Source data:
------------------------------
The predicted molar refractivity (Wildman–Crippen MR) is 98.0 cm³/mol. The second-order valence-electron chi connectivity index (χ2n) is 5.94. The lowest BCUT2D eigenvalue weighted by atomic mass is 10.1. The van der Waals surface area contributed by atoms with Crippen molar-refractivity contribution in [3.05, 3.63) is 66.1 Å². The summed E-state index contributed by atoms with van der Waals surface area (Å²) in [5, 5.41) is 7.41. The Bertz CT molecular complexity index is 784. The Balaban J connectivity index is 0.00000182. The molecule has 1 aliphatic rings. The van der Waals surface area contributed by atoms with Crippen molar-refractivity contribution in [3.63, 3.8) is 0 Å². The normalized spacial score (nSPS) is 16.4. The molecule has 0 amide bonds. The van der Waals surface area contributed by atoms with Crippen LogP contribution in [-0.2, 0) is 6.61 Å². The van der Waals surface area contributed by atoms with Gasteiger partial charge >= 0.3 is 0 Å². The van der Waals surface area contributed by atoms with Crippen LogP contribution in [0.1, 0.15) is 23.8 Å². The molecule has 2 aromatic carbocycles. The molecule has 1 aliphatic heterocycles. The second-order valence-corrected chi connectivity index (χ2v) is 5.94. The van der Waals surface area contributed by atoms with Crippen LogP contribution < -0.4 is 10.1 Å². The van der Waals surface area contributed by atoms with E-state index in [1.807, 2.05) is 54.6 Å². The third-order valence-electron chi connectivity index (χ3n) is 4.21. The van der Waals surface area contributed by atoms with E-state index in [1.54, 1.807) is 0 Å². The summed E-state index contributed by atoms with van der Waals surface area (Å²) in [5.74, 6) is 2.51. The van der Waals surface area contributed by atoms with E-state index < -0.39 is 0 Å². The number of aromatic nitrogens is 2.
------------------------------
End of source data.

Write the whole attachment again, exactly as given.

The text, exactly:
The predicted molar refractivity (Wildman–Crippen MR) is 98.0 cm³/mol. The second-order valence-electron chi connectivity index (χ2n) is 5.94. The lowest BCUT2D eigenvalue weighted by atomic mass is 10.1. The van der Waals surface area contributed by atoms with Crippen molar-refractivity contribution in [3.05, 3.63) is 66.1 Å². The summed E-state index contributed by atoms with van der Waals surface area (Å²) in [5, 5.41) is 7.41. The Bertz CT molecular complexity index is 784. The Balaban J connectivity index is 0.00000182. The molecule has 1 aliphatic rings. The van der Waals surface area contributed by atoms with Crippen molar-refractivity contribution in [3.63, 3.8) is 0 Å². The normalized spacial score (nSPS) is 16.4. The molecule has 0 amide bonds. The van der Waals surface area contributed by atoms with Crippen LogP contribution in [-0.2, 0) is 6.61 Å². The van der Waals surface area contributed by atoms with Gasteiger partial charge >= 0.3 is 0 Å². The van der Waals surface area contributed by atoms with Crippen LogP contribution in [0.1, 0.15) is 23.8 Å². The molecule has 2 aromatic carbocycles. The molecule has 1 aliphatic heterocycles. The second-order valence-corrected chi connectivity index (χ2v) is 5.94. The van der Waals surface area contributed by atoms with Crippen LogP contribution < -0.4 is 10.1 Å². The van der Waals surface area contributed by atoms with E-state index in [1.807, 2.05) is 54.6 Å². The third-order valence-electron chi connectivity index (χ3n) is 4.21. The van der Waals surface area contributed by atoms with E-state index in [1.54, 1.807) is 0 Å². The summed E-state index contributed by atoms with van der Waals surface area (Å²) in [5.74, 6) is 2.51. The van der Waals surface area contributed by atoms with E-state index < -0.39 is 0 Å². The number of aromatic nitrogens is 2.